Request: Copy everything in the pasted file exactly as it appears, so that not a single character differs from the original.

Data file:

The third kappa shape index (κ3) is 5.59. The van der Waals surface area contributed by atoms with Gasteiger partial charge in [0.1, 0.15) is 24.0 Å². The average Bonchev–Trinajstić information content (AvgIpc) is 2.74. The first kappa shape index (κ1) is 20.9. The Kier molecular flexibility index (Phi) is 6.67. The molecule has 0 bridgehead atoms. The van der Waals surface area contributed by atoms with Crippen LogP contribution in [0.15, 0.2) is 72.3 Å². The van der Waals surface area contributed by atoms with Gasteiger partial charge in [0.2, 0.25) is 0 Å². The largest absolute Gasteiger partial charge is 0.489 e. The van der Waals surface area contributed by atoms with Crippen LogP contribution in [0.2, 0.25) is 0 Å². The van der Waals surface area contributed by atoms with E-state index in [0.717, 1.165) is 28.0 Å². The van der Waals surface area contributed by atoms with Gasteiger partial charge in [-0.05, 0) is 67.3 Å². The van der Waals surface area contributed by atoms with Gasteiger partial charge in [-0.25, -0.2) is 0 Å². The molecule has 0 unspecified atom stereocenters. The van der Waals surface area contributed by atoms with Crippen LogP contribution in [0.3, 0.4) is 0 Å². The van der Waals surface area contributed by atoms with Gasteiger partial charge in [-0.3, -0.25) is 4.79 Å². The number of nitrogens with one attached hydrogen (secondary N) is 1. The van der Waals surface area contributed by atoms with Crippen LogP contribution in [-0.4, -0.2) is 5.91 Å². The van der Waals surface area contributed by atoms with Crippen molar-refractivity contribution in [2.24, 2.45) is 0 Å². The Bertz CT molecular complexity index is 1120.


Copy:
The third kappa shape index (κ3) is 5.59. The van der Waals surface area contributed by atoms with Gasteiger partial charge in [0.1, 0.15) is 24.0 Å². The average Bonchev–Trinajstić information content (AvgIpc) is 2.74. The first kappa shape index (κ1) is 20.9. The Kier molecular flexibility index (Phi) is 6.67. The molecule has 0 bridgehead atoms. The van der Waals surface area contributed by atoms with Crippen LogP contribution in [0.15, 0.2) is 72.3 Å². The van der Waals surface area contributed by atoms with Gasteiger partial charge in [0.2, 0.25) is 0 Å². The largest absolute Gasteiger partial charge is 0.489 e. The van der Waals surface area contributed by atoms with Crippen LogP contribution in [0.2, 0.25) is 0 Å². The van der Waals surface area contributed by atoms with E-state index in [0.717, 1.165) is 28.0 Å². The van der Waals surface area contributed by atoms with Gasteiger partial charge in [-0.05, 0) is 67.3 Å². The van der Waals surface area contributed by atoms with Gasteiger partial charge in [-0.25, -0.2) is 0 Å². The molecule has 0 unspecified atom stereocenters. The van der Waals surface area contributed by atoms with Crippen LogP contribution in [0.3, 0.4) is 0 Å². The van der Waals surface area contributed by atoms with Gasteiger partial charge in [-0.3, -0.25) is 4.79 Å². The number of nitrogens with one attached hydrogen (secondary N) is 1. The van der Waals surface area contributed by atoms with Crippen LogP contribution in [-0.4, -0.2) is 5.91 Å². The van der Waals surface area contributed by atoms with Crippen molar-refractivity contribution in [2.24, 2.45) is 0 Å². The Bertz CT molecular complexity index is 1120.